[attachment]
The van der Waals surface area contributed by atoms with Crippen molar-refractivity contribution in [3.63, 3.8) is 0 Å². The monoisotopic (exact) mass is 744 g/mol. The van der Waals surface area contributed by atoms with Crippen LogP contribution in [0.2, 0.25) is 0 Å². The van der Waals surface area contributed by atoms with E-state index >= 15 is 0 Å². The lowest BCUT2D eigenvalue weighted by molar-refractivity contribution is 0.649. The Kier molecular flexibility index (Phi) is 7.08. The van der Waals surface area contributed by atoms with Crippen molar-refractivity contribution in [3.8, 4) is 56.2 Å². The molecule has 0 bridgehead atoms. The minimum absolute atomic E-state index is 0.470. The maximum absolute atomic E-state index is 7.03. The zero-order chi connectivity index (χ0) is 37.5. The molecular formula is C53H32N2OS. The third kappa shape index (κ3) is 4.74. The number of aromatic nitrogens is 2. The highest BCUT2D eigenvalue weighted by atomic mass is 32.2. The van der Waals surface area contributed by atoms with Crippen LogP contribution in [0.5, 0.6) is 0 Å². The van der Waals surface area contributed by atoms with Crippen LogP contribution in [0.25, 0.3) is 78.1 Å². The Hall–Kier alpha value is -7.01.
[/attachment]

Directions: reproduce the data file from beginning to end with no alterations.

The van der Waals surface area contributed by atoms with Crippen molar-refractivity contribution in [3.63, 3.8) is 0 Å². The monoisotopic (exact) mass is 744 g/mol. The van der Waals surface area contributed by atoms with Crippen LogP contribution in [0.2, 0.25) is 0 Å². The van der Waals surface area contributed by atoms with E-state index >= 15 is 0 Å². The lowest BCUT2D eigenvalue weighted by molar-refractivity contribution is 0.649. The Kier molecular flexibility index (Phi) is 7.08. The van der Waals surface area contributed by atoms with Crippen molar-refractivity contribution in [3.8, 4) is 56.2 Å². The molecule has 0 bridgehead atoms. The minimum absolute atomic E-state index is 0.470. The maximum absolute atomic E-state index is 7.03. The zero-order chi connectivity index (χ0) is 37.5. The molecular formula is C53H32N2OS. The third kappa shape index (κ3) is 4.74. The number of aromatic nitrogens is 2. The highest BCUT2D eigenvalue weighted by atomic mass is 32.2. The van der Waals surface area contributed by atoms with Crippen LogP contribution in [0.5, 0.6) is 0 Å². The van der Waals surface area contributed by atoms with Crippen LogP contribution in [0.25, 0.3) is 78.1 Å². The Hall–Kier alpha value is -7.01.